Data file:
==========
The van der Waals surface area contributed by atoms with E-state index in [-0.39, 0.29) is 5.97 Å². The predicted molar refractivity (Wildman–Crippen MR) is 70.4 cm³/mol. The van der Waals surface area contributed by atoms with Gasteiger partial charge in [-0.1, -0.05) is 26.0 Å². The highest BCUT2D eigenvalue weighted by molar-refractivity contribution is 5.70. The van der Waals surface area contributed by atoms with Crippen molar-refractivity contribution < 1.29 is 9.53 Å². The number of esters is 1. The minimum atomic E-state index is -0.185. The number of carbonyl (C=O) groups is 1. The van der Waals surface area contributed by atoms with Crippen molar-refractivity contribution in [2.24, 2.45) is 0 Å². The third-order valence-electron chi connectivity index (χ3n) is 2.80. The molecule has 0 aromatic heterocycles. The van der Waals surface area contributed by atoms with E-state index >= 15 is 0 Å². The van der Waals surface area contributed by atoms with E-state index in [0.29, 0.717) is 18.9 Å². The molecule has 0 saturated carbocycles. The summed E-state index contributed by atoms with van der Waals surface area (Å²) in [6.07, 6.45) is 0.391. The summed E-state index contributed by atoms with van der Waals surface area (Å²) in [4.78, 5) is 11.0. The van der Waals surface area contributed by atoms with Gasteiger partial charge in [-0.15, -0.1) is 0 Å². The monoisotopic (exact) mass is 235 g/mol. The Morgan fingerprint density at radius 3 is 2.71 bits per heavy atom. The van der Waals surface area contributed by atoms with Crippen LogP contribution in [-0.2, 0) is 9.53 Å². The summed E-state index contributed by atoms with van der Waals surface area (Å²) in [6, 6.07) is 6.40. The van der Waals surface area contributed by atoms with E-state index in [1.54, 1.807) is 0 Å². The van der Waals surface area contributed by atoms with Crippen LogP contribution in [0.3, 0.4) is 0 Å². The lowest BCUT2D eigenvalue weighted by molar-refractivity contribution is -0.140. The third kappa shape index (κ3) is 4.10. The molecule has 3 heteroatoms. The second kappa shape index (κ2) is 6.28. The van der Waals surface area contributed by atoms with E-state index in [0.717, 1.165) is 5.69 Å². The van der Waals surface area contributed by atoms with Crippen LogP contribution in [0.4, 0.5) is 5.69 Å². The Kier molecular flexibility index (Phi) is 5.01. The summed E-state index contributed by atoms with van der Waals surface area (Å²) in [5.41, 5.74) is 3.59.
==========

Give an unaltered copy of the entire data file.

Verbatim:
The van der Waals surface area contributed by atoms with E-state index in [-0.39, 0.29) is 5.97 Å². The predicted molar refractivity (Wildman–Crippen MR) is 70.4 cm³/mol. The van der Waals surface area contributed by atoms with Gasteiger partial charge in [-0.1, -0.05) is 26.0 Å². The highest BCUT2D eigenvalue weighted by molar-refractivity contribution is 5.70. The van der Waals surface area contributed by atoms with Crippen molar-refractivity contribution < 1.29 is 9.53 Å². The number of esters is 1. The minimum atomic E-state index is -0.185. The number of carbonyl (C=O) groups is 1. The van der Waals surface area contributed by atoms with Crippen molar-refractivity contribution in [2.24, 2.45) is 0 Å². The third-order valence-electron chi connectivity index (χ3n) is 2.80. The molecule has 0 aromatic heterocycles. The van der Waals surface area contributed by atoms with E-state index >= 15 is 0 Å². The van der Waals surface area contributed by atoms with E-state index in [0.29, 0.717) is 18.9 Å². The molecule has 0 saturated carbocycles. The summed E-state index contributed by atoms with van der Waals surface area (Å²) in [6.07, 6.45) is 0.391. The summed E-state index contributed by atoms with van der Waals surface area (Å²) in [4.78, 5) is 11.0. The van der Waals surface area contributed by atoms with Gasteiger partial charge in [-0.15, -0.1) is 0 Å². The monoisotopic (exact) mass is 235 g/mol. The Morgan fingerprint density at radius 3 is 2.71 bits per heavy atom. The van der Waals surface area contributed by atoms with Crippen LogP contribution in [-0.2, 0) is 9.53 Å². The summed E-state index contributed by atoms with van der Waals surface area (Å²) in [6, 6.07) is 6.40. The van der Waals surface area contributed by atoms with E-state index in [1.54, 1.807) is 0 Å². The van der Waals surface area contributed by atoms with Crippen LogP contribution in [0.3, 0.4) is 0 Å². The lowest BCUT2D eigenvalue weighted by molar-refractivity contribution is -0.140. The third kappa shape index (κ3) is 4.10. The molecule has 3 heteroatoms. The second kappa shape index (κ2) is 6.28. The van der Waals surface area contributed by atoms with E-state index in [0.717, 1.165) is 5.69 Å². The van der Waals surface area contributed by atoms with Crippen LogP contribution in [0.4, 0.5) is 5.69 Å². The Kier molecular flexibility index (Phi) is 5.01. The summed E-state index contributed by atoms with van der Waals surface area (Å²) in [5.41, 5.74) is 3.59.